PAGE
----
MIKE BURKE

Allegany Communications Sports

Pitchers and catchers have reported to spring training, and as the great Chuck Thompson would say, “Ain’t the beer cold!”

Now pitchers and catchers reporting is a great thing, don’t get me wrong. Yet it’s just pitchers and catchers reporting because pitchers have to get their throwing in and if there are no catchers the ball would roll to the wall on each pitch and there would be a whole lot of time wasted.

But it’s a start. In fact, it’s the most important start of the baseball season short of Opening Day. And soon enough, the position players will begin to filter in and the spring training games will get underway and the countdown will move more swiftly toward Opening Day. Though, really, spring training can sometimes be the world’s longest Christmas Eve, particularly after a nasty winter and, in theory, they’re all nasty even when the weather hasn’t been too terribly gruesome, as has (knock on wood) been pretty much the case so far in our neck of the woods.

Speaking of our neck of the woods, several years back, we had been hit with an enormous snowfall in mid-February. Now enormous snowfall to me is dusting, but this one was legit — something like 18 inches, right? So when there are 18 inches of snow on the ground, I don’t try to fool anybody or be Mr. Man. I walk to work.

So it was actually Valentine’s Day that year of this miserable snow, and I’m walking to work and I’m just at the intersection of Brookfield and Kent when my phone rings, and like an idiot, I answer it.

“Hey, buddy,” my friend says. “What are you doing?”

“Walking to work.”

“I’m not going in today. Too much snow.”

“Oh.”

“Are you pumped?”

“For Valentine’s Day? Mm, no.”

“No,” my friend says with all of the exuberance and wonder of a child on Christmas Eve, “pitchers and catchers report today.”

My friend lived on Brookfield at that time, but rather than stop by his house and deposit a big pile of my excitement onto his living room floor, I simply did the adult thing and hung up on him.

In fairness to my friend, though, and to our original point, I did get where he was coming from. The anticipation of any coming baseball season does bring excitement, even for old frumpy guys like me. I just wasn’t in the frame of mind at that point of that particular day to count my baseball blessings while I was freezing my stump off.

Yet my friend’s enthusiasm is real (you can bet he was “pumped” on Wednesday), and it’s justified. For the baseball fan, the stability of knowing there is a game every day and every night and being able to count on it, then adjusting your entire day and night around the first pitch provides great comfort, whether you are attending the game, watching it on TV or listening to it on the radio.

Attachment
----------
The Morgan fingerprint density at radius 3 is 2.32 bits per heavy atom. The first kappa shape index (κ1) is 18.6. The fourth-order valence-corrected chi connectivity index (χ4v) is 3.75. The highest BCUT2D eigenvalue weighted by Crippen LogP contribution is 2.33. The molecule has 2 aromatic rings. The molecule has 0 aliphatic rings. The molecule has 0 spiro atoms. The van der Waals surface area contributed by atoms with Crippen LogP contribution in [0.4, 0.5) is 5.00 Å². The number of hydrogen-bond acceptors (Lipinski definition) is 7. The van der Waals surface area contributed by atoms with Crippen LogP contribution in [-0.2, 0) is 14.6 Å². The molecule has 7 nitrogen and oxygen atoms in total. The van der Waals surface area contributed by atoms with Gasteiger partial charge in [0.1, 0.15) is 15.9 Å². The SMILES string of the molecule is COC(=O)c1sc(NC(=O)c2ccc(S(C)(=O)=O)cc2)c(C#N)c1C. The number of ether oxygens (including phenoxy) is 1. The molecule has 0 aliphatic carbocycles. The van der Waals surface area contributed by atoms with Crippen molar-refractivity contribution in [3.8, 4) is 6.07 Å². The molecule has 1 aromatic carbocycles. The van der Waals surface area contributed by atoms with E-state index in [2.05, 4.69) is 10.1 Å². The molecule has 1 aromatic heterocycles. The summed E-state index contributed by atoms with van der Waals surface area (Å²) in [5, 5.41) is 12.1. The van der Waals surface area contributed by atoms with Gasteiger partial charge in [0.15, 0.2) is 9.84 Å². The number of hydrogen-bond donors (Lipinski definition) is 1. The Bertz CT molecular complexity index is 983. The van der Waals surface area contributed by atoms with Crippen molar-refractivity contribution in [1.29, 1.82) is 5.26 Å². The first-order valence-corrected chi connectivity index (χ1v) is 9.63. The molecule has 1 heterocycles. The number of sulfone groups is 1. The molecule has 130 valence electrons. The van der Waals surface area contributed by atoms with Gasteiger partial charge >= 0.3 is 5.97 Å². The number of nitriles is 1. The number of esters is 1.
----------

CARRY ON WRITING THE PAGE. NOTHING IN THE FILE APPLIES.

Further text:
As the remarkable writer Thomas Boswell said on Ken Burns’ “Baseball” documentary, “Baseball is one of those forms of gentle poetry that runs through our lives and makes the more important issues of living bearable. You have to have moments that give you pleasure with your children or your hobbies or your games. Life can’t all be big issues and heart surgery. Something has to bring joy into the day. I’ve always thought that the six months during the baseball season, there was something in the day that wasn’t there the other six months in winter. It was not that you had to listen to the game, but that you could if you needed it.”

Baseball is renewal. Baseball is every day. It is something new every day. During every baseball game you ever watch you will see something happen that you have never seen before. You see things that continue to provide you with goosebumps, no matter how many decades you’ve already been a baseball fan and no matter how late into a lost season that moment may occur.

Almost as soon as the season is over, you miss it. Just weeks before another one is to begin, or in this case, six (42 days), you crave it and you can taste it.

It is the companionship, and baseball is the only game that has this kind of companionship. It is the companionship of what you are familiar with and what you love that you never look forward to missing. Because when you have it, you have it every day and you have it every night.

Just a lonely guy? You bet. Every year from the last pitch of the World Series to the first pitch of Opening Day.

So it may still snow from now until then, and spring is not yet here. But baseball is most assuredly on the way.

Mike Burke writes about sports and other stuff for Allegany Communications. He began covering sports for the Prince George’s Sentinel in 1981 and joined the Cumberland Times-News sports staff in 1984, serving as sports editor for over 30 years. Contact him at [email protected] and [email protected]. Follow him on Twitter @MikeBurkeMDT